The best and worst moments from the Wizards’ 121-102 win in Game 4 at Verizon Center.

Best home-court advantage: The Wizards improved to 4-0 against the Celtics at Verizon Center this season and remained unbeaten at home in the playoffs to even the series at two games apiece. Game 5 is Wednesday in Boston.

Best backcourt: John Wall and Bradley Beal combined for 56 points, while Wall added 12 assists and five steals.

Worst disappearing act: Isaiah Thomas made his first five three-point attempts and appeared headed for another monster game, but 17 of his 19 points came in the first half.

Best manners: After they combined for eight technical fouls and three ejections in a chippy Game 3, the Wizards and Celtics kept their emotions mostly in check Sunday. A frustrated Thomas was whistled for the game’s first technical with 6:37 to play and Washington leading by 23. He promptly took a seat on the bench to start resting up for Game 5.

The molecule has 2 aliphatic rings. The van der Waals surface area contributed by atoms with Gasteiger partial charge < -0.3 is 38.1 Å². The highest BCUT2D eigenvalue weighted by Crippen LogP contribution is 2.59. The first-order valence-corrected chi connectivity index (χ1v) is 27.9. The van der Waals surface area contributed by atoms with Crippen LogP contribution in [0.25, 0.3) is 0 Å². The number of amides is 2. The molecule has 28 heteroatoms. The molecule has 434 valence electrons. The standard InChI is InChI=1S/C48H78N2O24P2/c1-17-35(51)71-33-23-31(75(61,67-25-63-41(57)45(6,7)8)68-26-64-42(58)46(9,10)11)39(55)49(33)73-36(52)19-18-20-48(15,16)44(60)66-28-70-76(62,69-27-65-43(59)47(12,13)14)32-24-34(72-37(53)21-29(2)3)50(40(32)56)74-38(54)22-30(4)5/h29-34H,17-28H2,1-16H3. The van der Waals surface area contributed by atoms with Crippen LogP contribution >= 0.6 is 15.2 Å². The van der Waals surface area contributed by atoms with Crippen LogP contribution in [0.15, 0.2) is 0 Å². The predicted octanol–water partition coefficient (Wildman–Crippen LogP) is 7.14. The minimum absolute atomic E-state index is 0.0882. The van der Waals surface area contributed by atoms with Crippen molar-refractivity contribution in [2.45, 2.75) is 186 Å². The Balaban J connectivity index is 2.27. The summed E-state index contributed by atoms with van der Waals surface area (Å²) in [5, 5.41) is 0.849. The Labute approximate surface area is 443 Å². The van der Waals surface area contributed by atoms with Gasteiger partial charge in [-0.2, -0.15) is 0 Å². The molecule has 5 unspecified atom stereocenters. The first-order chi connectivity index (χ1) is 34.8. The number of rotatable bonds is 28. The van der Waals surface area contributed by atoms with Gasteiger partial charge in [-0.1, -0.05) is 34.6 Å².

Best honesty: During a second-half timeout, Wizards Coach Scott Brooks told his team, “You guys are good, but I didn’t think you were gonna be this good.”

Best quarter: The Wizards weren’t just good in the third quarter, they were sweep-the-Cavaliers dominant, outscoring the Celtics 42-20 in the frame to take a commanding 22-point lead into the fourth. The 42 points were Washington’s most in a quarter in a playoff game since the Bullets scored 43 in a quarter against Philadelphia in 1971.

Best run: Bradley Beal had a relatively quiet first half, but scored eight points during a 26-0 Wizards run early in the third quarter that turned a 53-48 deficit into a 21-point lead.